The science of dentistry (as some of you may know) was first developed around three thousand years ago in Ancient China, where it was used as an advanced and highly stylised form of hand-to-hand combat. In those halcyon times, brave warriors would fight duels where they would vie to pull the teeth of out each other's jaws, the one to have all his teeth extracted first being said to 'lose face'. The true sign of a man's prowess, therefore, was the number of teeth he still possessed. Legend has it, for instance, that the renowned General Wang retained a full set of teeth till the day he died, with the exception of one incisor that he lost when he committed the tactical error of tasting his wife's fried rice. The fact that the Western world has chosen to use something as inherently harmless as gunpowder to fight its battles, while actively volunteering for dental work, remains one of the finest ironies of history, one that the ancient Chinese would doubtless have found amusing if they'd ever managed to take the time out from inventing all these other cool things to actually develop a sense of humour.
At any rate. One of the consequences of this noble provenance of the dental arts is that, like everything else that's imported from China, 85% of the features of dental medicine remain unused in the modern world because they all came written up in an obscure 600 page manual that no one can read because it's in Chinese. As an aid to budding dentists looking to start up their own clinics, therefore, I offer the following 10 cardinal rules of being a successful dentist, gleaned from years of careful observation of dental techniques:
1. The most important feature of a state of the art dental clinic is the presence of a large collection of woefully outdated and unspeakably boring magazines in the waiting room. Everyone knows that the skill of a dentist is inversely proportional to the readability of his waiting room periodicals, so that if you ever stumble into the waiting room of a dentist who has the current issue of Outlook lying about, you probably want to beat a hasty retreat, while if said waiting room features the 1974 issue of Auto Parts Illustrated then you KNOW that you're in sound hands, and you might as well have all your teeth taken out and replace them with dentures, because nothing God gave you could be better than what this dentist can do. If you're a young dentist setting up your own place, and don't have any great aunts who can lend you their teenage copies of Woman and Home, your best bet is to litter the place with the abstruse neuro-science journals that you used to collect before reality struck and you had to settle for being a dentist.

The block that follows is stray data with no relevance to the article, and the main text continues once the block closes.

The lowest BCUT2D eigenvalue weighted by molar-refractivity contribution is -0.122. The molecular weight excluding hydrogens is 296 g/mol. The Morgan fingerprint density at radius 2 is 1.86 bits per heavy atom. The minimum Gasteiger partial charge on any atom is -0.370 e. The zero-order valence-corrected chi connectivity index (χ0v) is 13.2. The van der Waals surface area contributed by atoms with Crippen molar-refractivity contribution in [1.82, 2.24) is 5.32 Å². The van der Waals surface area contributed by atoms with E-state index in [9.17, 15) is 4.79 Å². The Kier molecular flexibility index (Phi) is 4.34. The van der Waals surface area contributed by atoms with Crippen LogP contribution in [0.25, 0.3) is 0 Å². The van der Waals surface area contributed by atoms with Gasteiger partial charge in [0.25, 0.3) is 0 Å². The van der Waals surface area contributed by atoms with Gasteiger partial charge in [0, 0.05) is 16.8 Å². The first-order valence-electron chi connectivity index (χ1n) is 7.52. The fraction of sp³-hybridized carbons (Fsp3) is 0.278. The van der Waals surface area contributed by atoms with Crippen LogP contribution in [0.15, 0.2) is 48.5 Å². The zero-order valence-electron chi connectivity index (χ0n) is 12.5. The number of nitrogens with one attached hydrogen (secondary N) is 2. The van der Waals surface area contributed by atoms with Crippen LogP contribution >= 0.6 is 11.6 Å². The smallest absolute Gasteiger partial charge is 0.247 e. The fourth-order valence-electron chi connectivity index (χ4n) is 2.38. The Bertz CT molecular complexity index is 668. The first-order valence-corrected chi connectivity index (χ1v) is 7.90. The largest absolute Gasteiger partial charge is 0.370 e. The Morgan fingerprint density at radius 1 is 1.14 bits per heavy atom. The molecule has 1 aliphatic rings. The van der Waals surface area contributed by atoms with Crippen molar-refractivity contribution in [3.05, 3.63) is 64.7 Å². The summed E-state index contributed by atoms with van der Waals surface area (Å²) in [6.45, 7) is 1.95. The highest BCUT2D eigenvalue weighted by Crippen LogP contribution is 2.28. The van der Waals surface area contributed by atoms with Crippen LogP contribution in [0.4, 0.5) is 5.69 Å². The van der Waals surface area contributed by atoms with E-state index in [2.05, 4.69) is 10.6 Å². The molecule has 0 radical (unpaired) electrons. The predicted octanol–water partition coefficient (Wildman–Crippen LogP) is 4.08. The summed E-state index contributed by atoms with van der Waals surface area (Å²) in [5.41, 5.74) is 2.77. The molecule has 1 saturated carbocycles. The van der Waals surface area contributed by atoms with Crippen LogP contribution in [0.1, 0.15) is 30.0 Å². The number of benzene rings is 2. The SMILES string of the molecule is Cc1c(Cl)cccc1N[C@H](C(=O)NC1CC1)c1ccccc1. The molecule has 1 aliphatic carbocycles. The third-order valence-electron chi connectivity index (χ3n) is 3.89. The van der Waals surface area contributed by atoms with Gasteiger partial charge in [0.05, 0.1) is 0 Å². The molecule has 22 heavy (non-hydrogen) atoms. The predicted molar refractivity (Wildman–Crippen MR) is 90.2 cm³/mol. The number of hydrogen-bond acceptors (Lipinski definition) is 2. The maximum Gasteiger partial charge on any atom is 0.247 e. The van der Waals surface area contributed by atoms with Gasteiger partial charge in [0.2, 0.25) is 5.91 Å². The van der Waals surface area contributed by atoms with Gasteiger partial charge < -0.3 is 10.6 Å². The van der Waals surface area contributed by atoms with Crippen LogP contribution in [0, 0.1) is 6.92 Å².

2. While outdated magazines are critical to setting the right ambience for your waiting room, they aren't enough. The Ministry of Silly Signs requires that you put up at least one poster showing a full set of shining teeth with the word SMILE written in large letters somewhere on it, preferably with some lame Hallmark type joke underneath. This is important. Failure to comply with this statute could result in your Blockbuster DVD membership being revoked permanently. Notice that the key issue here is smiling - other functions that teeth might conceivably serve are not officially recognised yet, so that if you're thinking about putting up a poster that says EAT, don't.
3. The next critical piece of equipment is, of course, the Chair. The purpose of the Chair is to obscure the fact that what you really do is essentially basic manual labour, only with really tiny instruments (I firmly maintain, for instance, that the only reason dentists get paid more than say, hairdressers, is that their chairs are fancier). A good state-of-the-art dentist's chair doesn't just recline and shine a light on you, to be truly modern it must be capable of playing Bach Fugues at the press of a foot-lever, able to run complex chaos theory models while the patient rinses his / her mouth, and equipped to fly the USS Enterprise should the need suddenly arise. You're unlikely to use any of these features on a regular basis, but the fact that you can tell the suction pipe from the karaoke attachment will make you feel less guilty about charging exorbitant rates for what is essentially a process of drilling holes in people's teeth and filling them up again.
4. If you are a man, becoming a successful dentist means you need to combine the Boris Karloff look with the bedside manner of Frankenstein. Only then will your patients be sufficiently intimidated by you to never refuse to come back, justifying this decision to themselves with the argument that you must be really good if you can afford to be so rude. (Fun fact: Dentist, in Transylvanian is spelled Igor, or would be, if vampires could spell)